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A few days ago, amidst all the “I’m baby” memes on Twitter, I came across the Forbes article that applauded Kylie Jenner for being the “Youngest Self-Made Billionaire Ever.” I HAD TO SCREAM! There is absolutely nothing “self-made” about her, a statement that even agrees with. While any opportunity to drag the Kardashians is guaranteed to be entertaining, I noticed that this controversy, in particular, emphasizes the problems with meritocracy—and the debate surrounding it, which pervades Columbia and its culture.

In a meritocracy, individuals hold sole responsibility for their economic success, or other benefits, through their merits. That is: are they talented enough? Have they worked hard enough to deserve better without any help? Relating this philosophy back to Kylie Jenner, an Independent article argued that, “While some argue [she] isn’t worthy of being described as ‘self made,’ because she was born into a family that had a huge global platform, she has undoubtedly worked hard for her fortune.” The use of “working hard” to justify this title shows how this definition can become hazy and subjective. What exactly does “working hard” entail? Did she really work harder than each of the 39.7 million individuals in the United States that lived in poverty in 2017? According to Forbes’ reasoning, did those people not work hard enough, and hence, deserve to be poor?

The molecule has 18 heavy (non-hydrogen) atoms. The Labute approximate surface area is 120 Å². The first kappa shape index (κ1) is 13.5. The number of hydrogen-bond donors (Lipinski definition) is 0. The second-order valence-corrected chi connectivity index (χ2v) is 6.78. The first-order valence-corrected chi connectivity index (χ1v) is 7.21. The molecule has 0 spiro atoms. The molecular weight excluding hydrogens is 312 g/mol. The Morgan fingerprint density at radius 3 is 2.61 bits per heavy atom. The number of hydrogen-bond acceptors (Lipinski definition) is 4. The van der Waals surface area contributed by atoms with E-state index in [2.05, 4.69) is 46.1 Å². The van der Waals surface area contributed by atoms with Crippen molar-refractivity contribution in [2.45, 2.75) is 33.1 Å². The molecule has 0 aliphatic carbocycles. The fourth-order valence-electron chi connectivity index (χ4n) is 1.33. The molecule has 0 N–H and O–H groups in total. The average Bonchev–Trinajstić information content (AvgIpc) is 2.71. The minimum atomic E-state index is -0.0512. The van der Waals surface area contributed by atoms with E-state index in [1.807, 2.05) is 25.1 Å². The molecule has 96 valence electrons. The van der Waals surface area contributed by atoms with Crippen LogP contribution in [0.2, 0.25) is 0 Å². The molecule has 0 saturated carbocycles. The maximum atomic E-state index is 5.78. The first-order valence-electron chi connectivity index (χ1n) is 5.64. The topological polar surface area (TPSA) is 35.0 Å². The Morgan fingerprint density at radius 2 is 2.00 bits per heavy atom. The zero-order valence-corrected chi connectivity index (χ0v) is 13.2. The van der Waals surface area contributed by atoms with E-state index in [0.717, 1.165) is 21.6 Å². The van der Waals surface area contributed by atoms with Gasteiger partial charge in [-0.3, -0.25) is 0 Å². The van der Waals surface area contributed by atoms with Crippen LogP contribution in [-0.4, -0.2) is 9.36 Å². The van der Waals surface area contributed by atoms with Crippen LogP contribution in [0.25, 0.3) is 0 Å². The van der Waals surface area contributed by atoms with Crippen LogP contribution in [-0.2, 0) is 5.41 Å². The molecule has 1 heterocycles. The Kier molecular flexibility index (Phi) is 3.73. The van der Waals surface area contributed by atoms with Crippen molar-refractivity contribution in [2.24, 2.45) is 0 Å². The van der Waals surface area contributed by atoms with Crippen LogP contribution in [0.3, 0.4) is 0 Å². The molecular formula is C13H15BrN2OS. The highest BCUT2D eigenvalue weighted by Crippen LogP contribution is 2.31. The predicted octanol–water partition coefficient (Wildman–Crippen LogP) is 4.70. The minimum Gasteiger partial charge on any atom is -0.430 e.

I see many parallels within arguments that defend Jenner being “self-made,” and the belief that we were accepted by Columbia because we worked harder than most to deserve our place here. The common denominator? Meritocracy. I mean, how can people like us not feel this way when our entire application consisted of us outlining our greatest achievements to prove that we were worthy of such an elite education? That we were a select few that really “stood out” in a pool of thousands and caught the admissions officers’ eyes?